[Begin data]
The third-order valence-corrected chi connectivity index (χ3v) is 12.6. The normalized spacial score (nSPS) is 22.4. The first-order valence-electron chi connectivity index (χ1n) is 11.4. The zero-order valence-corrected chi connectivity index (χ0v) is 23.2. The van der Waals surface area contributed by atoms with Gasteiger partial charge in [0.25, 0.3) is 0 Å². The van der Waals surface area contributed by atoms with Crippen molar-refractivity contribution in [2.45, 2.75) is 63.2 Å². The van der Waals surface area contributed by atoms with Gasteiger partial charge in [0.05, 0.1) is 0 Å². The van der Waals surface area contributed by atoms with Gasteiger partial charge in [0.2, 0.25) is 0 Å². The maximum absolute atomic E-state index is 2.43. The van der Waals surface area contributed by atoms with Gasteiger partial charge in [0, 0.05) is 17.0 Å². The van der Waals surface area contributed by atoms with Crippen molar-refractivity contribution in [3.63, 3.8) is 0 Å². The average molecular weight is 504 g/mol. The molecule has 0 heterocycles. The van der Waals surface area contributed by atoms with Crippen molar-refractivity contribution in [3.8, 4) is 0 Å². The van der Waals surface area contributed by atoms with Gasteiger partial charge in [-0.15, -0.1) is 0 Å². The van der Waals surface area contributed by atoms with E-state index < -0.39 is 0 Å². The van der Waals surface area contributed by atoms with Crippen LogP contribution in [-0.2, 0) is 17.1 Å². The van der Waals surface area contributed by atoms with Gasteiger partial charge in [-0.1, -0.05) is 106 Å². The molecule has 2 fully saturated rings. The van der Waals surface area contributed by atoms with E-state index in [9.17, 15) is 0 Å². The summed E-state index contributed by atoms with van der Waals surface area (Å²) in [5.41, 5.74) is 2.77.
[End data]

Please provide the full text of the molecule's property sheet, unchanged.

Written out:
The third-order valence-corrected chi connectivity index (χ3v) is 12.6. The normalized spacial score (nSPS) is 22.4. The first-order valence-electron chi connectivity index (χ1n) is 11.4. The zero-order valence-corrected chi connectivity index (χ0v) is 23.2. The van der Waals surface area contributed by atoms with Gasteiger partial charge in [0.25, 0.3) is 0 Å². The van der Waals surface area contributed by atoms with Crippen molar-refractivity contribution in [2.45, 2.75) is 63.2 Å². The van der Waals surface area contributed by atoms with Gasteiger partial charge in [0.05, 0.1) is 0 Å². The van der Waals surface area contributed by atoms with Gasteiger partial charge in [0.2, 0.25) is 0 Å². The maximum absolute atomic E-state index is 2.43. The van der Waals surface area contributed by atoms with Gasteiger partial charge in [0, 0.05) is 17.0 Å². The van der Waals surface area contributed by atoms with Crippen molar-refractivity contribution in [3.63, 3.8) is 0 Å². The average molecular weight is 504 g/mol. The molecule has 0 heterocycles. The van der Waals surface area contributed by atoms with Crippen molar-refractivity contribution in [3.8, 4) is 0 Å². The van der Waals surface area contributed by atoms with Gasteiger partial charge in [-0.15, -0.1) is 0 Å². The van der Waals surface area contributed by atoms with E-state index < -0.39 is 0 Å². The van der Waals surface area contributed by atoms with Crippen LogP contribution in [-0.2, 0) is 17.1 Å². The van der Waals surface area contributed by atoms with Gasteiger partial charge in [-0.1, -0.05) is 106 Å². The molecule has 2 fully saturated rings. The van der Waals surface area contributed by atoms with E-state index in [9.17, 15) is 0 Å². The summed E-state index contributed by atoms with van der Waals surface area (Å²) in [5.41, 5.74) is 2.77.